Placement of loop coils is shown, prior to casting of the winding assembly. Three sections (the pink, green, and blue wiring) are offset by 1/3 of magnet width to make three phases.
However, if the user requires slow speed and high torque, small high-speed motors can only be used with the addition of gearing or other mechanical torque multiplication devices. In addition to their cost, gearboxes or other mechanical devices introduce errors and efficiency losses into the system.
A second issue is thermal limits. The power throughput of an electric motor is limited by the amount of heat it can dissipate. A small motor has a limited amount of surface area, so it cannot dissipate as much heat as a larger motor. If we look at the heat generated in a motor, there are two primary sources: copper losses (amperes squared times resistance) and iron losses due to eddy currents. For a typical motor the iron losses are roughly equal to the copper losses.
With the advent of more powerful magnets, it is now feasible to make motors that don’t incorporate iron into the switched magnetic circuit. The primary effect of iron is to increase torque at low speed at the cost of motor efficiency at higher speed.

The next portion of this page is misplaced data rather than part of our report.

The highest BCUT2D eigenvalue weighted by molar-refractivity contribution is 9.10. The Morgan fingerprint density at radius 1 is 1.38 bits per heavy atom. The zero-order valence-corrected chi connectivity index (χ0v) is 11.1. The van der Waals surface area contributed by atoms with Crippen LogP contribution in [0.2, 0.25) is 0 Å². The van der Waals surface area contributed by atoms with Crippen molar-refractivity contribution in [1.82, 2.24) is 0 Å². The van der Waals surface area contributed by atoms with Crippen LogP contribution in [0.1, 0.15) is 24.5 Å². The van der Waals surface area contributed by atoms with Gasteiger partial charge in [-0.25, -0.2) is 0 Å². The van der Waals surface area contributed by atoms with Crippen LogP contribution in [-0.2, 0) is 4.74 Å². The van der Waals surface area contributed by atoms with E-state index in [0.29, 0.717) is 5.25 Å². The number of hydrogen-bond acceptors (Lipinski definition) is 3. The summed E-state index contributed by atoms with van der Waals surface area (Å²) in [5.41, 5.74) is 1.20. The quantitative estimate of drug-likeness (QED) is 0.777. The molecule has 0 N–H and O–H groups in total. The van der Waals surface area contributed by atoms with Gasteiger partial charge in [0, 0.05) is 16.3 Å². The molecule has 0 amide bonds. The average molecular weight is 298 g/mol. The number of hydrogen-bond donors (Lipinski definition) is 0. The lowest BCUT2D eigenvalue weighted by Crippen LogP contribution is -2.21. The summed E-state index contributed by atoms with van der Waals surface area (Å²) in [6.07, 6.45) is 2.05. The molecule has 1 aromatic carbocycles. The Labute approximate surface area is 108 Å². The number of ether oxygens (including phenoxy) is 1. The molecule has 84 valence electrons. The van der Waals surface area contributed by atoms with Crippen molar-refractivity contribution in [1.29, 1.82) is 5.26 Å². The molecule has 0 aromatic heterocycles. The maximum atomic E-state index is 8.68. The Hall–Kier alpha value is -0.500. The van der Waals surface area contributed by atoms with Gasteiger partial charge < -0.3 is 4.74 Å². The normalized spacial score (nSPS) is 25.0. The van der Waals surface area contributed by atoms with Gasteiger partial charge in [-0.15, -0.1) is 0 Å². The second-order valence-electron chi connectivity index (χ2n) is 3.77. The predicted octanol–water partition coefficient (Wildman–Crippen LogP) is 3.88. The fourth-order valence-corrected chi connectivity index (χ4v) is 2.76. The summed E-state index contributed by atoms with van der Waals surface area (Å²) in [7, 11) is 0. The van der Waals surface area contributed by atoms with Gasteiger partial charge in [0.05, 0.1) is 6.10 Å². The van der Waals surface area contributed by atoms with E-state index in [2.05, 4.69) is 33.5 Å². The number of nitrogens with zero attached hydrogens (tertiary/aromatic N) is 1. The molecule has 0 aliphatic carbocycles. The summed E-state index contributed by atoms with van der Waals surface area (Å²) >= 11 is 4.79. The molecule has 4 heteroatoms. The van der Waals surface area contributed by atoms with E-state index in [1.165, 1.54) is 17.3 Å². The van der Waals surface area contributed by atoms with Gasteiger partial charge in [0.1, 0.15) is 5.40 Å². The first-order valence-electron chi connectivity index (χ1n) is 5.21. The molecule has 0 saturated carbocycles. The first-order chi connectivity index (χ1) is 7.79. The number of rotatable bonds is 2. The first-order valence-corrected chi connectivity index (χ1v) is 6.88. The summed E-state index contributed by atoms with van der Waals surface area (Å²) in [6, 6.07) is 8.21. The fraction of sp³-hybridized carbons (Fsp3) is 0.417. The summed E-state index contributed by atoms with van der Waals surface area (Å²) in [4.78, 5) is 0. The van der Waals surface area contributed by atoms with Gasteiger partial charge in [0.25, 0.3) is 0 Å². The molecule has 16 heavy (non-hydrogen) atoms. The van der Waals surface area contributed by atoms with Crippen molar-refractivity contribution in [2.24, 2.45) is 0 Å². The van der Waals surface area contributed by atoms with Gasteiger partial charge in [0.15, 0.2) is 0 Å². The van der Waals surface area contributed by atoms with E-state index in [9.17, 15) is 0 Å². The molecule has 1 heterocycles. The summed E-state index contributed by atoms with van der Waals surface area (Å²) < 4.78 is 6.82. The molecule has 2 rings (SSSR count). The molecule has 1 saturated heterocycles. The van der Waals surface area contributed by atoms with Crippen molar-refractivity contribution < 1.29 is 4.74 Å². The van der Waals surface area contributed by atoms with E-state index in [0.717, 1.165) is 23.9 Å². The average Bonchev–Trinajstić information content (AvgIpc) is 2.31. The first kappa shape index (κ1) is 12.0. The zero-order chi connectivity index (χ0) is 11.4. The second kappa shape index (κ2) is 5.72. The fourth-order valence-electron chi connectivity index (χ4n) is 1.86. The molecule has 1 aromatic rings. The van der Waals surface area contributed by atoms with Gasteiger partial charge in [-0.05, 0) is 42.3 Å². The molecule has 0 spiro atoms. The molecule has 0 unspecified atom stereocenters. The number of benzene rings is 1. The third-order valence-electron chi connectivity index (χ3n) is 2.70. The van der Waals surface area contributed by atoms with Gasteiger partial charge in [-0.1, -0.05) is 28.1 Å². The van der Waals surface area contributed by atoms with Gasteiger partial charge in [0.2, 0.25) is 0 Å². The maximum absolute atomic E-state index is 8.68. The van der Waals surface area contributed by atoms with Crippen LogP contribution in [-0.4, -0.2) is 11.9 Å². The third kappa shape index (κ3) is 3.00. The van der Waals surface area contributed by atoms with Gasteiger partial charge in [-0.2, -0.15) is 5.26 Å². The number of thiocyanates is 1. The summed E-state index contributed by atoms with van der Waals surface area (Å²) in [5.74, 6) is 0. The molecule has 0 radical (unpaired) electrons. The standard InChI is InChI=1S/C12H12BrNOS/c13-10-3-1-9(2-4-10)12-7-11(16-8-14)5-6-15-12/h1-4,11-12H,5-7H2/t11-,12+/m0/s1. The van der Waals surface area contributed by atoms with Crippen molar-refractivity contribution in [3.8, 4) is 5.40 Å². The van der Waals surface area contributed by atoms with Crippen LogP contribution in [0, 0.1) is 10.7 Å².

Ends of interlaced loop coils are shaped, so that sections between magnets are in a single plane. This reduces the air gap between magnets, increasing output torque.
A large diameter motor has more volume available for magnets and coils, which allows the designer to choose between maximizing torque, or maximizing efficiency by reducing power density. With reduced power density the temperature is more easily controlled which becomes critical if the purpose is to position to 0.0001 in. Many of the high-precision machine tools today are moving to direct drive motors as a way to improve accuracy of the parts they produce.
Elimination of errors in the mechanics also reduces parts, increasing machine reliability. The cost savings typically more than offsets the price of the larger motor while improving the functions of the machine.
Basic Configurations of Motors
One of three windings that go into the large diameter axial gap (Axial Flux) motor.
For direct drive motors there are two basic configurations, radial gap (or radial flux), and axial gap (flux). Radial gap motors are cylindrical in shape, while axial gap motors are more pancake-shaped. To increase the torque of radial gap motors, the length of the unit is increased while the diameter of the axial gap motor increases its torque.
Since the magnet area is a primary factor in determining the torque, we can compare cylinder surface area (circumference of the rotor, times the length of the magnet stack, to the square of the radius times 3.14159 for the axial gap motor.) For motors of limited length, the axial gap unit has the advantage, while radial gap units are winners when a long cylinder shape can be used.
In practice, the center of the axial gap motor is typically hollow, allowing for hollow shaft designs. Many configurations are possible depending on the design goals. Embedded magnets support high rotational speed, while double rotor arrangement maximizes torque.
Richard Halstead is the president of Empire Magnetics.